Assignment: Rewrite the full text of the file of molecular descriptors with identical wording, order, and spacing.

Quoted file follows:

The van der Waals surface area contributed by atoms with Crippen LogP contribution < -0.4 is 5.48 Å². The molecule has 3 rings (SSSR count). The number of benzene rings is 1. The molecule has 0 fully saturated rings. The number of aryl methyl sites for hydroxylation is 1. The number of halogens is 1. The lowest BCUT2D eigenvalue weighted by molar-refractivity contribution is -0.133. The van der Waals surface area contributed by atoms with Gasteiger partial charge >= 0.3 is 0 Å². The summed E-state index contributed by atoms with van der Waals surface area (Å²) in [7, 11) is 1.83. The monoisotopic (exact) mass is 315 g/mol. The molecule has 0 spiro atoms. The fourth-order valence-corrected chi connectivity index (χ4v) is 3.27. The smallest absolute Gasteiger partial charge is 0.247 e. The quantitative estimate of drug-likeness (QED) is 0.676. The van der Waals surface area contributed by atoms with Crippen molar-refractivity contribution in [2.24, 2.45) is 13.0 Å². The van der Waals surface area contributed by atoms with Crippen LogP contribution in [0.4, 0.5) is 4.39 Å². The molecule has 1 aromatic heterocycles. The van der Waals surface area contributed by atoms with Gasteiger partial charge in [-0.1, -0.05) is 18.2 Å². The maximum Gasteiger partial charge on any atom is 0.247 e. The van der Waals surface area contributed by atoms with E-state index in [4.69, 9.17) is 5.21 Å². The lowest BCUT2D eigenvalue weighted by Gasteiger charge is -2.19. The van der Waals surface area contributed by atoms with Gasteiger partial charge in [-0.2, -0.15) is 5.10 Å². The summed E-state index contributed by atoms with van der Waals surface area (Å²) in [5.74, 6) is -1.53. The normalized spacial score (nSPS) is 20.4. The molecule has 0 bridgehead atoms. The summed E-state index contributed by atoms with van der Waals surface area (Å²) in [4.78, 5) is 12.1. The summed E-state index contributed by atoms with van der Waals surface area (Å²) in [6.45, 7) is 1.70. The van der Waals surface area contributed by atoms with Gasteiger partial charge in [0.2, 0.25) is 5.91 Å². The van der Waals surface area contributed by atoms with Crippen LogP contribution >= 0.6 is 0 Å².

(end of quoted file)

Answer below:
The van der Waals surface area contributed by atoms with Crippen LogP contribution < -0.4 is 5.48 Å². The molecule has 3 rings (SSSR count). The number of benzene rings is 1. The molecule has 0 fully saturated rings. The number of aryl methyl sites for hydroxylation is 1. The number of halogens is 1. The lowest BCUT2D eigenvalue weighted by molar-refractivity contribution is -0.133. The van der Waals surface area contributed by atoms with Gasteiger partial charge >= 0.3 is 0 Å². The summed E-state index contributed by atoms with van der Waals surface area (Å²) in [7, 11) is 1.83. The monoisotopic (exact) mass is 315 g/mol. The molecule has 0 spiro atoms. The fourth-order valence-corrected chi connectivity index (χ4v) is 3.27. The smallest absolute Gasteiger partial charge is 0.247 e. The quantitative estimate of drug-likeness (QED) is 0.676. The van der Waals surface area contributed by atoms with Crippen molar-refractivity contribution in [2.24, 2.45) is 13.0 Å². The van der Waals surface area contributed by atoms with Crippen LogP contribution in [0.4, 0.5) is 4.39 Å². The molecule has 1 aromatic heterocycles. The van der Waals surface area contributed by atoms with Gasteiger partial charge in [-0.1, -0.05) is 18.2 Å². The maximum Gasteiger partial charge on any atom is 0.247 e. The van der Waals surface area contributed by atoms with E-state index in [4.69, 9.17) is 5.21 Å². The lowest BCUT2D eigenvalue weighted by Gasteiger charge is -2.19. The van der Waals surface area contributed by atoms with Gasteiger partial charge in [-0.2, -0.15) is 5.10 Å². The summed E-state index contributed by atoms with van der Waals surface area (Å²) in [5.74, 6) is -1.53. The normalized spacial score (nSPS) is 20.4. The molecule has 0 bridgehead atoms. The summed E-state index contributed by atoms with van der Waals surface area (Å²) in [4.78, 5) is 12.1. The summed E-state index contributed by atoms with van der Waals surface area (Å²) in [6.45, 7) is 1.70. The van der Waals surface area contributed by atoms with Gasteiger partial charge in [0.2, 0.25) is 5.91 Å². The van der Waals surface area contributed by atoms with Crippen LogP contribution >= 0.6 is 0 Å².